Multiple input, multiple output (MIMO) has emerged as a promising technology that uses multiple antennas to address the increasing demands for data throughput and capacity in next-generation wireless networks. Today’s MIMO deployments, however, use only relatively small numbers of antennas and frequently underperform simulated results. New research into higher channel count MIMO systems, also known as Massive MIMO systems1 indicates that increasing the number of antennas can significantly improve gains in spectral efficiency and capacity and can reduce energy consumption at the base station.2 Significant research is still needed to uncover and solve the technical challenges remaining between the promises of Massive MIMO and its deployment in commercial systems.
This white paper features key, yet-to-be published Massive MIMO topics and how a testbed can be used to accelerate wireless research by enabling the validation of simulated results through rapid prototyping. The paper also examines how the new NI MIMO Prototyping System hardware and software are being customized to explore novel facets of Massive MIMO that can help researchers find the technical solutions they need to mature the technology.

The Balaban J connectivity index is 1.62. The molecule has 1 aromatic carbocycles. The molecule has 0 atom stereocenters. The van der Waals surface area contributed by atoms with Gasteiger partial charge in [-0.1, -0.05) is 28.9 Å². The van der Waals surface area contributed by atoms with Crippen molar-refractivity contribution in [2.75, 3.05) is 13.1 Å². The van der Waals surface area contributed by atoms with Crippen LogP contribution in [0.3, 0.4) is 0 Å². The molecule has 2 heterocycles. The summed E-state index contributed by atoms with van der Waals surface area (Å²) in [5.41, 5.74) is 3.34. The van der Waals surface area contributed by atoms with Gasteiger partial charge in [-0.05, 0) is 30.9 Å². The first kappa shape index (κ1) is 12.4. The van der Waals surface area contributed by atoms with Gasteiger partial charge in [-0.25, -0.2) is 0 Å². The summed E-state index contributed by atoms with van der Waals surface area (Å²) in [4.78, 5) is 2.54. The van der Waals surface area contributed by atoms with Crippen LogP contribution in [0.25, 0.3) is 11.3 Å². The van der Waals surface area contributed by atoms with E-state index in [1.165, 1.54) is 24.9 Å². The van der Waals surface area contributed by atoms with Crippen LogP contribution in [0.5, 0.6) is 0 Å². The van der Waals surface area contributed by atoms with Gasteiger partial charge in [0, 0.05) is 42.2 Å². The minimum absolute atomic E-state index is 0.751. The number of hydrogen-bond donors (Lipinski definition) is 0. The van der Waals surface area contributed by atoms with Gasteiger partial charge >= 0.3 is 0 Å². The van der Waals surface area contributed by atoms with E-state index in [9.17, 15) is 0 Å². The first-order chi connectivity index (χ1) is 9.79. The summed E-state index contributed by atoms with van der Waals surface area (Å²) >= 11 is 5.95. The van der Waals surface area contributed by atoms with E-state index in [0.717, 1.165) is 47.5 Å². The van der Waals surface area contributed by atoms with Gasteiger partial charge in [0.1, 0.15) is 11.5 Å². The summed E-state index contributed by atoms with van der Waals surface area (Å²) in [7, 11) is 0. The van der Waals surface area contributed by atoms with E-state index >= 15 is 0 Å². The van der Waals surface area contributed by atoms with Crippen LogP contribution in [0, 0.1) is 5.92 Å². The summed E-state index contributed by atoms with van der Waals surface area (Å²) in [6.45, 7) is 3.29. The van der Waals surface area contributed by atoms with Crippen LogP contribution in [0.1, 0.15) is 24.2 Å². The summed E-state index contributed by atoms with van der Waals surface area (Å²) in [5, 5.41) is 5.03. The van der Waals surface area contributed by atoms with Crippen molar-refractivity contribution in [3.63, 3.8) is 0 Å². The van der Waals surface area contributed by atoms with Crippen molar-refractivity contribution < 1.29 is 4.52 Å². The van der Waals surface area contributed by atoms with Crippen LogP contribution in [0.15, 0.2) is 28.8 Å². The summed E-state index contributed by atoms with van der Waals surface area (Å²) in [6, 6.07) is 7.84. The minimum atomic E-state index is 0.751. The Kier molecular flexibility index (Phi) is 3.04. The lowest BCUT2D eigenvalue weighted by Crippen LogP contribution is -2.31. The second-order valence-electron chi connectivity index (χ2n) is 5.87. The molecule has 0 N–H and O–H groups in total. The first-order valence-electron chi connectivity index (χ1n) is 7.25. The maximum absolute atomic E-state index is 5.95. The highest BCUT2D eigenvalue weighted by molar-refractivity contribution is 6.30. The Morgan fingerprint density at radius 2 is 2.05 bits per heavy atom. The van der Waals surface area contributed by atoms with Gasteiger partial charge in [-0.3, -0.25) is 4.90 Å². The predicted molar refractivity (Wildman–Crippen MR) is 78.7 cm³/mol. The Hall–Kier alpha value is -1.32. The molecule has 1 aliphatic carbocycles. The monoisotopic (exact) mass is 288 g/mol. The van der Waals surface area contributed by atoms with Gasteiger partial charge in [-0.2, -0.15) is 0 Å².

Scientists are already seeing significant progress in a few areas of Massive MIMO research. Teams from University of Bristol in the UK and Lund University in Sweden recently demonstrated the feasibility of Massive MIMO technology utilizing 128 base station antennas, shown in Figure 1, by using beamforming to communicate with 22 users simultaneously on the same time and frequency resource. The demonstration provided foundational evidence that large-scale MIMO arrays can provide significant gains in 5G. Bristol and Lund claimed a record-setting spectral efficiency of 145 b/s/Hz over a 20 MHz bandwidth, which built on their record-setting 79.4 b/s/Hz with 12 users on a fully bidirectional, real-time, over-the-air link at 3.5 GHz.3 That level of performance represents around a 10X improvement in capacity over current LTE standards,4 which is a vital step in the race to 5G.
Figure 1. 128-Channel Massive MIMO Base Station at Bristol University, UK
The foundational work at Bristol and Lund is just the beginning. Massive MIMO presents a wide variety of interesting technical obstacles in need of deeper exploration and publication by researchers. Without greater knowledge and real-world prototyping, Massive MIMO may not reach its full potential.